View Single Post
Old 04-07-2013, 09:32 PM   #26
JP3's Avatar
Dojo: Wasabi Dojo
Location: Houston, TX
Join Date: Mar 2013
Posts: 291
Re: Tomiki Kenji's Attribution of Ueshiba's Skill to "Muscular Training"

Taking a huge step of ... something, I'll try to put myself into Tomiki's boots and answer the previous question, trying to conceive of his background in education, physical training, and his analytically and rationality-based mindset, if you'll allow me that luxury.

And, I'll slip into anecdote to explain what I'm going to say. Sorry in advance.

If you folks have ever had the pleasure to train with Howard Popkin (daito-ryu) guy from West Hempstead, NY) you'll be able to immediately know where I'm going. No Jun, it's not daito oriented, it's aiki.

I went to an aiki-related clinic in OKC (Windsong Dojo) at which Howard was the principal instructor. He was talking primarily about the relationship between his daito stuff and our own Tomiki stuff, and the cross-over in places and differences in others, like one point of pressure/control vs. our aikido's (usual) 2, and judo's (usual) 3. He had the opportunity to warm everyone up one morning, and he dicided to take us through the internal stuff he'd been doing as learned from Dan harden for a couple of years and enjoying. Tough stuff, actually. Yes... isometrics.

People tend to poo-poo isometrics for some reason, I don't know why. They can leave an Olympic-level athelete lying on the floor like a beached trout in 3 to 4 minutes, you know.

Anyway, there we are, about 50 of us scattered about the mat, doing these things which are sort of hindu-ish, yoga-ish I suppose, not having ever done anything hindu-ish in exercise, and only watching cute girls doing yoga and thinking "You ain't gonna catch me doing that," so I skipped it except for the pleasant spectating.

So, we finish this seminar, and in the afterglow of a fun 3-day deal, a few of the hard cases are sitting around in the Windsong anteroom off the mat room, and I ask something, probably dumb, about "I know that stuff we did was probably good for us, in a fitness sense, but is it useful in a defense sense, other than just - a better developed body defends itself better - sense?" Howard laughed, jumped up and said, "Well, you're not a little guy, do you think you can knock me down?"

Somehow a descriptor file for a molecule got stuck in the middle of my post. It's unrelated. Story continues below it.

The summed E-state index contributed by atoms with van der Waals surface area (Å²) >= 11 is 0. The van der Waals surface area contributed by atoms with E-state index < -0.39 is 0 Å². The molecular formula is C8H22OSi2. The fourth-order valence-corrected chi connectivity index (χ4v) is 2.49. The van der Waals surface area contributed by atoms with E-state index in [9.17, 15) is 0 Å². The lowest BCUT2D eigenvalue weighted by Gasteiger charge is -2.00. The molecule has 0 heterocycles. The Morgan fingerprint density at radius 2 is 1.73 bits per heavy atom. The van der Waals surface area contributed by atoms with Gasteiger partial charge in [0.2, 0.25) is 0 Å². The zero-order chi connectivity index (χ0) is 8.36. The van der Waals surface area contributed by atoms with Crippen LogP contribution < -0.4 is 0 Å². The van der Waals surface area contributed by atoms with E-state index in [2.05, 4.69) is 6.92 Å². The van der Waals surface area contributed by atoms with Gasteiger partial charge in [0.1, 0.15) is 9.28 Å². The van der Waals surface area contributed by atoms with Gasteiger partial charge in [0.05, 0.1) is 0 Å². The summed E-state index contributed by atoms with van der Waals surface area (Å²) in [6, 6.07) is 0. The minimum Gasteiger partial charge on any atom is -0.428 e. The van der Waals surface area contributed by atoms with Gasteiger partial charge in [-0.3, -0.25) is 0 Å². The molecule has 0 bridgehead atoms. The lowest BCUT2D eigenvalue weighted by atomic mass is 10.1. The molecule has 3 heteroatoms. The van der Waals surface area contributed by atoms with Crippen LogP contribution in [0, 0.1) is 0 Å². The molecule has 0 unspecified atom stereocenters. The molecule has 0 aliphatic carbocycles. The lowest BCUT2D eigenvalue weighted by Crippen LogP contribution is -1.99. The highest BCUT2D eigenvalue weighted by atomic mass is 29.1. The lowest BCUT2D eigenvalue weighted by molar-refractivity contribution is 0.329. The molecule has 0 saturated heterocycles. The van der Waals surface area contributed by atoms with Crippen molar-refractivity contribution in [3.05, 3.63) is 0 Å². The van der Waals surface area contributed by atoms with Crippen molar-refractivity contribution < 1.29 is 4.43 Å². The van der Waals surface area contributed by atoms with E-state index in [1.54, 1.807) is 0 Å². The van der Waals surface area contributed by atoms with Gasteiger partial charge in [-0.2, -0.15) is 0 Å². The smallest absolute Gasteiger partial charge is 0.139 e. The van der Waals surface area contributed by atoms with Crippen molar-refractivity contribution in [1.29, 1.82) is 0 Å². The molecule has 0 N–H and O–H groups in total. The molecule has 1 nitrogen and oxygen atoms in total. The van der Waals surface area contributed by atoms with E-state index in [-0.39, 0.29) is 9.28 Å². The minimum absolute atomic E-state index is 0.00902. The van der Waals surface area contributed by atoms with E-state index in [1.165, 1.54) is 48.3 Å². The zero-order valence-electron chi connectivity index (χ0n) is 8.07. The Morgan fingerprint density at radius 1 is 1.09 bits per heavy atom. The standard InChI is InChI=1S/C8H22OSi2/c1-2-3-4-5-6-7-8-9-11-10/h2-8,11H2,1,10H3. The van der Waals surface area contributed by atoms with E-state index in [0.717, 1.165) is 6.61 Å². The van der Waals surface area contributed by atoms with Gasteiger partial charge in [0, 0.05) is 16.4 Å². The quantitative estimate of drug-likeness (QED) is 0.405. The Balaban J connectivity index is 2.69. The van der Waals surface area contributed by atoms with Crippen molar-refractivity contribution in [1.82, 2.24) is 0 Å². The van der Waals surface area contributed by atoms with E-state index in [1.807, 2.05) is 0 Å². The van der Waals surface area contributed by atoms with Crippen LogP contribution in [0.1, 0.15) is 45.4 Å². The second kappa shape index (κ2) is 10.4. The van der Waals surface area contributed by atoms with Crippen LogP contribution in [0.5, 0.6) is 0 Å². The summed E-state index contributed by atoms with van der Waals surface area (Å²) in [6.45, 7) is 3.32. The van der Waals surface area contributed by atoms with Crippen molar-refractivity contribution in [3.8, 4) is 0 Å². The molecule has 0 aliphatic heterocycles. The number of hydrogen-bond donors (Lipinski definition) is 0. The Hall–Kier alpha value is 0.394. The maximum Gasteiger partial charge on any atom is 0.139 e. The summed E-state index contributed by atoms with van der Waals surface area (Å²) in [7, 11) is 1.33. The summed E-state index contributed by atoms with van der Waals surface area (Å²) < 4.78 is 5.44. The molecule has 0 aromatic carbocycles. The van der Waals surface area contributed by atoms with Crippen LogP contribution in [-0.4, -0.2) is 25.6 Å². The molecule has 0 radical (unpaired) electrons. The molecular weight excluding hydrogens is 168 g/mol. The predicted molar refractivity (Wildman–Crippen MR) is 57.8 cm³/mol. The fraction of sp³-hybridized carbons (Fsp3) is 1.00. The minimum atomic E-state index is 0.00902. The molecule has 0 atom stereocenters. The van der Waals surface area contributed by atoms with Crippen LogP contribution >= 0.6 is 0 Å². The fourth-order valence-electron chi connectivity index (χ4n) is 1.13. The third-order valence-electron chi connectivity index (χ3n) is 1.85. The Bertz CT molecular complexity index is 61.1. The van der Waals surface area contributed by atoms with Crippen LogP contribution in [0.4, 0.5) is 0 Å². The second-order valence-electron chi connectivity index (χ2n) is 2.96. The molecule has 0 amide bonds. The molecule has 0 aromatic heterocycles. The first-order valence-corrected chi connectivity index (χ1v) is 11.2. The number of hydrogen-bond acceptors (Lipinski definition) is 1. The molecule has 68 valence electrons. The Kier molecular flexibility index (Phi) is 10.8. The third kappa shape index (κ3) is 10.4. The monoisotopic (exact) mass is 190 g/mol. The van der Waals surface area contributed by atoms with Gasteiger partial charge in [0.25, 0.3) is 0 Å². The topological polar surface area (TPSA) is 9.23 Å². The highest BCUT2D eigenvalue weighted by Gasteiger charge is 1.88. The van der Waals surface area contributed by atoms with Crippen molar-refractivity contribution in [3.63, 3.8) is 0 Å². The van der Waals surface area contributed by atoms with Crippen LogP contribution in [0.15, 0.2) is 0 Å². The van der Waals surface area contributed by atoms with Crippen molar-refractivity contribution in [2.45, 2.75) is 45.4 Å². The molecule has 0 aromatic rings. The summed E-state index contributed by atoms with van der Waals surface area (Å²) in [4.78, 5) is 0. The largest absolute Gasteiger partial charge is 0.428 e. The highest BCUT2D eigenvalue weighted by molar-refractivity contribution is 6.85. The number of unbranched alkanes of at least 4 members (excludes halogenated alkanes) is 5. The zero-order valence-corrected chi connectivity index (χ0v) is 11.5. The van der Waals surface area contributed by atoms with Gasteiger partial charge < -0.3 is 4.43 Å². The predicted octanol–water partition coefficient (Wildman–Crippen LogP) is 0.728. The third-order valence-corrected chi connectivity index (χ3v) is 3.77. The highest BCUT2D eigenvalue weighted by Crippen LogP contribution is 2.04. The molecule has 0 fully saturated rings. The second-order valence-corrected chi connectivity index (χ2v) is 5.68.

OK, anyone with any sense and more than a year on the mat knows that's a bear trap waiting to spring, right? So, I sort of demurred, and Howard just laughed, "No, not like a scrap. Let's do this thing. I stand here and don't do anything, and you come up and push me down. Hell, just try to push me back."

So, I look at him, and think, "Really?" Howards no willowy guy, he's ... maybe 5'9" or so, and not so slim, so maybe he's pushing 2 bills, and I'm more than a bit more in both directions, so I think, "Something is about to happen to me."

So, I ask, "Do we need to go out on the mat?"

He laughs at me again, and says, "Nah, you just put your hand on my chest somewhere, and shove, and I'll try not to let you move me."

"That's it?"

"That's it."

(Ratio is 6'3 & 225# vs. 5'9" & ~195#)

Picture Howard standing with his arms at his sides, stance is square. As far as I can (and anyone else, I asked afterwards), and he is just grinning at me, waiting.

He says, "no punching, that's cheating. I've only been doing this a couple of years." I grunt, and put my hand on his left shoulder, heel of my palm against his clavicle, and start to put my push on him.

It didn't feel like "nothing" was happening, I could feel his body doing... something, but he didn't move, he just stood there grinning.

I think about it, my not doing anything. I contemplate the angle I'm pushing at, and since I'm taller, I think, "Maybe he's dropping it into his heels since I'm giving him a down vector..." and shift my knees, dropping my waist to push parallel to the floor.


I shift my hand to push on his sternum, then relax and move back to farther outside his clavicle.


"Are you going to really try?" he says.

So, I laugh, and give him the whole thing, driving forward off the back leg, unbendable arm, exhalation on the body drop, small cough of power release.


My arm starts to tremble, lower back is starting to shake, and my drive leg is telling me that it'd like to quit and go get a beer.


I drop my head forward, finishing with a complete bridging of my body into Howard's chest at what is approaching a 45-degree angle, and then he laughed again.

"Check this out, it'll blow your mind."

And then he started picking up first one foot, then the other. I am not kidding. If I'd been watching it on TV, I'd have been saying, "Oh, that's BS. The guy really isn't pushing, he's just standing there." But ... I wasn't.

So, I said all of that to say this. Was what Howard was going to me, demonstrating some IP which could be used to hold his position a "trick" or was it "useful?" I've no idea. Do I think that someone who could use that at need "make it useful" in a self-defense context, you bet your bananas.

So, now, to Tomiki's statements, first about isometrics, then about tricks of stage performers.

Does it matter?

I find it interesting that the kanji character for kuzushi illustrates a mountain falling on a house.
  Reply With Quote